Massachusetts Circular Letter
Massachusetts Circular Letter
MASSACHUSETTS CIRCULAR LETTER. 11 February 1768. To inform the other twelve colonies of the steps taken by the Massachusetts General Court to oppose the Townshend Revenue Act, this letter, drafted by James Otis and Samuel Adams, was approved on 11 February 1768 and sent to the speakers of the assemblies in the other British colonies in North America. It denounced the act as "taxation without representation," reasserted that Americans could never be represented in Parliament, attacked British moves to make colonial governors and judges independent of colonial assemblies, and invited proposals for concerted resistance.
Governor Francis Bernard dissolved the Massachusetts General Court on 4 March 1768 on the grounds that the circular letter was seditious. Before other colonial governors received a message from the earl of Hillsborough, (the new secretary of state for the American colonies), dated 21 April, asking them to prevent their assemblies from endorsing the letter, Virginia (14 April), New Jersey (6 May), and Connecticut (10 June) had already voted to support the Massachusetts position. After Hillsborough's letter arrived, eight more colonies joined in questioning the right of Parliament to levy taxes of any kind in the colonies. The New York assembly, the last to act, adopted in December a resolution urging the repeal of the Townshend Act.
Meanwhile, Adams, Otis, and Joseph Hawley led the majority in the Massachusetts House of Representatives that on 30 June 1768 voted ninety-two to seventeen against rescinding the letter. "The Massachusetts 92" became, like issue No. 45 of John Wilkes's North Briton, an emblem of resistance to tyrannical government. Governor Bernard dissolved the new General Court on 1 July. The seventeen "Rescinders" were publicly vilified and physically intimidated by the Sons of Liberty, and five lost their seats in the election of May 1769.
Knollenberg, Bernhard. Growth of the American Revolution, 1766–1775. Edited by Bernard W. Sheehan. Indianapolis, Ind.: Liberty Fund, 2003.
Nicolson, Colin. The "Infamas Govener" Francis Bernard and the Origins of the American Revolution. Boston, Mass.: Northeastern University Press, 2001.
revised by Harold E. Selesky
"Massachusetts Circular Letter." Encyclopedia of the American Revolution: Library of Military History. . Encyclopedia.com. (March 26, 2019). https://www.encyclopedia.com/history/encyclopedias-almanacs-transcripts-and-maps/massachusetts-circular-letter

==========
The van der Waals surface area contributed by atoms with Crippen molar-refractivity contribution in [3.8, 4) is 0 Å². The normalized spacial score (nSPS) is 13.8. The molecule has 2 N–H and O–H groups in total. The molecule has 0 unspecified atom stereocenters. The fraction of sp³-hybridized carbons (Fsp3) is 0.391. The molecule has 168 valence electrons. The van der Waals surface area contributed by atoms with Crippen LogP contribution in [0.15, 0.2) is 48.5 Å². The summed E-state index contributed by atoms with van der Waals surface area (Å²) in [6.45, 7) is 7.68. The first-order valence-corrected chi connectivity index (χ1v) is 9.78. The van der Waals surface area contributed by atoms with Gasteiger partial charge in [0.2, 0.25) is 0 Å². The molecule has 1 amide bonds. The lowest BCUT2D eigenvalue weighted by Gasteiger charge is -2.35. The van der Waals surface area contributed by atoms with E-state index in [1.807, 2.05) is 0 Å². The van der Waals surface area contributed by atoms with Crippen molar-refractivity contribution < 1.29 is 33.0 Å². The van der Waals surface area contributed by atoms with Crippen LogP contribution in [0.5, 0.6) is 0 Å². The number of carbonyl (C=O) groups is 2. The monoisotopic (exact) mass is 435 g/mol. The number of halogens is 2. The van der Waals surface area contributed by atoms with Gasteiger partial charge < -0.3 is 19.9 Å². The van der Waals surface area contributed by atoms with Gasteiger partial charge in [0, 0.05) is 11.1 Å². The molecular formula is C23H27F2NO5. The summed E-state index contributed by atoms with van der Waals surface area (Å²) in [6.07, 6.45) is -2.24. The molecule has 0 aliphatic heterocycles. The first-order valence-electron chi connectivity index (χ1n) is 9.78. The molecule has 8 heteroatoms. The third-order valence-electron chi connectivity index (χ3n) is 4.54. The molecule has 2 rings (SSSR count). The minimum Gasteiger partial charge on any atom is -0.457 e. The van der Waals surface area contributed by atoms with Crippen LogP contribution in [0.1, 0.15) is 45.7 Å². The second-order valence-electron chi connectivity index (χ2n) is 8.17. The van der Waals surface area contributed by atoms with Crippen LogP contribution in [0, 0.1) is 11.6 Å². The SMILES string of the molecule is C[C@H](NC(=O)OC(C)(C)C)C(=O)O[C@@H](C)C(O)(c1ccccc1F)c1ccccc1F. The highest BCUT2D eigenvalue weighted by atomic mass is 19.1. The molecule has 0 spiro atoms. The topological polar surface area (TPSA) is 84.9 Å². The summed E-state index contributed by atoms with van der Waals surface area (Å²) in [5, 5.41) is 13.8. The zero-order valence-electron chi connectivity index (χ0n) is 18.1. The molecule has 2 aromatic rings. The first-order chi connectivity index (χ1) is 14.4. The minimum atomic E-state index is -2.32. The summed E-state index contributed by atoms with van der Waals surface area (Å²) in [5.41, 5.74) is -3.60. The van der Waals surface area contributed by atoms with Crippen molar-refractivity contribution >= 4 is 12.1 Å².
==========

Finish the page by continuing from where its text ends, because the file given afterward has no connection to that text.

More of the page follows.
"Massachusetts Circular Letter." Encyclopedia of the American Revolution: Library of Military History. . Retrieved March 26, 2019 from Encyclopedia.com: https://www.encyclopedia.com/history/encyclopedias-almanacs-transcripts-and-maps/massachusetts-circular-letter
Encyclopedia.com gives you the ability to cite reference entries and articles according to common styles from the Modern Language Association (MLA), The Chicago Manual of Style, and the American Psychological Association (APA).
Within the “Cite this article” tool, pick a style to see how all available information looks when formatted according to that style. Then, copy and paste the text into your bibliography or works cited list.
Because each style has its own formatting nuances that evolve over time and not all information is available for every reference entry or article, Encyclopedia.com cannot guarantee each citation it generates. Therefore, it’s best to use Encyclopedia.com citations as a starting point before checking the style against your school or publication’s requirements and the most-recent information available at these sites:
Modern Language Association
The Chicago Manual of Style
American Psychological Association
- Most online reference entries and articles do not have page numbers. Therefore, that information is unavailable for most Encyclopedia.com content. However, the date of retrieval is often important. Refer to each style’s convention regarding the best way to format page numbers and retrieval dates.
- In addition to the MLA, Chicago, and APA styles, your school, university, publication, or institution may have its own requirements for citations. Therefore, be sure to refer to those guidelines when editing your bibliography or works cited list.